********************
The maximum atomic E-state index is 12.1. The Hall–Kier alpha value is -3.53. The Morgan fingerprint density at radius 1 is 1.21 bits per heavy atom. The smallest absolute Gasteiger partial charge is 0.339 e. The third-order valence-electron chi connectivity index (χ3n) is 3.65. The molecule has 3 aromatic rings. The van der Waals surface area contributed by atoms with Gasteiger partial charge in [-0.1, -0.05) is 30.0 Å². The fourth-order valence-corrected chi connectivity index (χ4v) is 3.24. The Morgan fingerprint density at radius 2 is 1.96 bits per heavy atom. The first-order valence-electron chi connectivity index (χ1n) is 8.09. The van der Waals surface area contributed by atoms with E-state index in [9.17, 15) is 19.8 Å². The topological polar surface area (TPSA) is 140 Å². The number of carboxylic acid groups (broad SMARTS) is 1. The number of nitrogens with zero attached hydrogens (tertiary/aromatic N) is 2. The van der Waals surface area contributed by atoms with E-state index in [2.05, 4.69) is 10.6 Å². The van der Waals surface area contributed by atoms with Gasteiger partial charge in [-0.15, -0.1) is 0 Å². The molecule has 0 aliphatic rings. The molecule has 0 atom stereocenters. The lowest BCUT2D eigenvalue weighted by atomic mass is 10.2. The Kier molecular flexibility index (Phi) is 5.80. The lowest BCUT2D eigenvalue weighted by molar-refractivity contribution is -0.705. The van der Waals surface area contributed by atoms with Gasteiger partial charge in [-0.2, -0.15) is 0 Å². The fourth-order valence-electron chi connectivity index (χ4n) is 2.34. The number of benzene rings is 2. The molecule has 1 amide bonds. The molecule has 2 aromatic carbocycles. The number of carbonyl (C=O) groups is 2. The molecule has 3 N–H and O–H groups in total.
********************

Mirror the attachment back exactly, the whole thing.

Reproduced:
The maximum atomic E-state index is 12.1. The Hall–Kier alpha value is -3.53. The Morgan fingerprint density at radius 1 is 1.21 bits per heavy atom. The smallest absolute Gasteiger partial charge is 0.339 e. The third-order valence-electron chi connectivity index (χ3n) is 3.65. The molecule has 3 aromatic rings. The van der Waals surface area contributed by atoms with Gasteiger partial charge in [-0.1, -0.05) is 30.0 Å². The fourth-order valence-corrected chi connectivity index (χ4v) is 3.24. The Morgan fingerprint density at radius 2 is 1.96 bits per heavy atom. The first-order valence-electron chi connectivity index (χ1n) is 8.09. The van der Waals surface area contributed by atoms with E-state index in [9.17, 15) is 19.8 Å². The topological polar surface area (TPSA) is 140 Å². The number of carboxylic acid groups (broad SMARTS) is 1. The number of nitrogens with zero attached hydrogens (tertiary/aromatic N) is 2. The van der Waals surface area contributed by atoms with E-state index in [2.05, 4.69) is 10.6 Å². The van der Waals surface area contributed by atoms with Gasteiger partial charge in [-0.15, -0.1) is 0 Å². The molecule has 0 aliphatic rings. The molecule has 0 atom stereocenters. The lowest BCUT2D eigenvalue weighted by atomic mass is 10.2. The Kier molecular flexibility index (Phi) is 5.80. The lowest BCUT2D eigenvalue weighted by molar-refractivity contribution is -0.705. The van der Waals surface area contributed by atoms with Gasteiger partial charge in [-0.2, -0.15) is 0 Å². The fourth-order valence-electron chi connectivity index (χ4n) is 2.34. The number of benzene rings is 2. The molecule has 1 amide bonds. The molecule has 2 aromatic carbocycles. The number of carbonyl (C=O) groups is 2. The molecule has 3 N–H and O–H groups in total.